Editorial: Memorial Day is about the fallen, not the living
Published 8:10 am Monday, May 28, 2012
It’s nice to have a three-day weekend near the end of May to celebrate the early days of summer weather.
But that convenience for many isn’t why this holiday was created. It was created as a day to honor the large numbers of Civil War dead, and the holiday was called Decoration Day.
After World War I, it became a day to honor all fallen service members, a way to remember those who gave their lives. By 1971, an act of Congress made Memorial Day what it is today.
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This Memorial Day and in recent years, it has been trendy in the mainstream media to note the veterans who remain living and who fought in recent wars.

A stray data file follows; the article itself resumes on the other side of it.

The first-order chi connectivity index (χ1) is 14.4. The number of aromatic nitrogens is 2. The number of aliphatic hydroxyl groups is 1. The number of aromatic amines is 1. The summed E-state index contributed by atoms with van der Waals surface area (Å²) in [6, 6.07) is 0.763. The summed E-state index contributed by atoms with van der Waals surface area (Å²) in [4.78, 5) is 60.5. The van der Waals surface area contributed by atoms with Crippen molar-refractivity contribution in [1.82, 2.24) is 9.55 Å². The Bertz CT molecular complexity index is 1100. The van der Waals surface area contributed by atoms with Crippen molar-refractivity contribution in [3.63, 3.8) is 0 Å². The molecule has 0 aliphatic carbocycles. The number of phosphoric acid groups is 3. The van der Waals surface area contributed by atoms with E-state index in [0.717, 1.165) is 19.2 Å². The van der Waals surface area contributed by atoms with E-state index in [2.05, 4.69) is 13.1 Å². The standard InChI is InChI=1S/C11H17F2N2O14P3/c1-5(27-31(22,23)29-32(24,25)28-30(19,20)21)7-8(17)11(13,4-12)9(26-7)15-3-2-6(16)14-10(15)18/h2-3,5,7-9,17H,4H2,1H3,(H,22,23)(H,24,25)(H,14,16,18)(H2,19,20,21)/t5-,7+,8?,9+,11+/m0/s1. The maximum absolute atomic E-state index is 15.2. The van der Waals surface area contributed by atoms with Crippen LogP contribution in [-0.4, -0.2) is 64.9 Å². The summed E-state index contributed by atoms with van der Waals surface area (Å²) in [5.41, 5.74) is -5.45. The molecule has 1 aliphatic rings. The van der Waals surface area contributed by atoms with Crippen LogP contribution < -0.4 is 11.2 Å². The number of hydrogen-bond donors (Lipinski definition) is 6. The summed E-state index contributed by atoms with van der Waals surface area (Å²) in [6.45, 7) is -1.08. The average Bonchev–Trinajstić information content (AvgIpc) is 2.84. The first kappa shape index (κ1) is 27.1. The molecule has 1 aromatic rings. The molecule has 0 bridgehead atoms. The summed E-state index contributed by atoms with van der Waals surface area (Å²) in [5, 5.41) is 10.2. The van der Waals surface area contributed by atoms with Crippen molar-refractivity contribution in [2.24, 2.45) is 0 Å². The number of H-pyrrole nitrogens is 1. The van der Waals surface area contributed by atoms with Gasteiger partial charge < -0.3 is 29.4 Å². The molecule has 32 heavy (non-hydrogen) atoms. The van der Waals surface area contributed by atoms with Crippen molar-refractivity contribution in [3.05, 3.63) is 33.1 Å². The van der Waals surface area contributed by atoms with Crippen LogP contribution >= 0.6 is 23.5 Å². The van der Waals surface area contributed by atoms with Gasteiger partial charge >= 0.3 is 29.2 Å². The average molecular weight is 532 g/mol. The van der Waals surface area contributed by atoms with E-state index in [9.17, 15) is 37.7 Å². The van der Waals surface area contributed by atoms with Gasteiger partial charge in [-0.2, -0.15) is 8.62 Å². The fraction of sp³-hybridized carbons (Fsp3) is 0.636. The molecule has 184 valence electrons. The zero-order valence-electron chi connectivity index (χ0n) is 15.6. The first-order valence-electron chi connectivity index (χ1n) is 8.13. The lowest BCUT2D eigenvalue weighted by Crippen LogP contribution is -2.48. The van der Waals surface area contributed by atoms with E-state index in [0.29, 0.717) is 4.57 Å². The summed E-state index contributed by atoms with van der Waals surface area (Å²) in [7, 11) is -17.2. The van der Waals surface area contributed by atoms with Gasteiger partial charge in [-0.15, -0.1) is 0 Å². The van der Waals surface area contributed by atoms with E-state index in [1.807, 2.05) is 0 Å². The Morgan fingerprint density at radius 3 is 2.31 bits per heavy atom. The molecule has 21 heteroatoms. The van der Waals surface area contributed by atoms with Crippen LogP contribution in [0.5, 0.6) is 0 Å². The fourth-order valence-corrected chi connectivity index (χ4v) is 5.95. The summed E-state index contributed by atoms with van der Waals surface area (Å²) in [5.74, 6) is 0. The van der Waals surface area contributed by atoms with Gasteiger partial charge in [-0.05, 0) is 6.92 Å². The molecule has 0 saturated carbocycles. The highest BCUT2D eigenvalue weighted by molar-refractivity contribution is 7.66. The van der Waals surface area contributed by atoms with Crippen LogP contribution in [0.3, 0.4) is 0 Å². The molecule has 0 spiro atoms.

We find that trend dishonorable to the fallen. It’s as if the word “memorial” has lost its meaning on people. It is a word to remind people of an event or fact and typically memorials are associated with people and the achievements they accomplished before death. One such courageous act is dying in defense of the United States, in defense of every one of us living here.
Let’s keep Veterans Day for honoring the living soldiers. Let’s keep Memorial Day for honoring the ones we miss so very much.
If you get a chance today, please visit a cemetery and contemplate the heroes — soldiers, sailors, airmen and Marines — who paid the ultimate price for their country, for our country.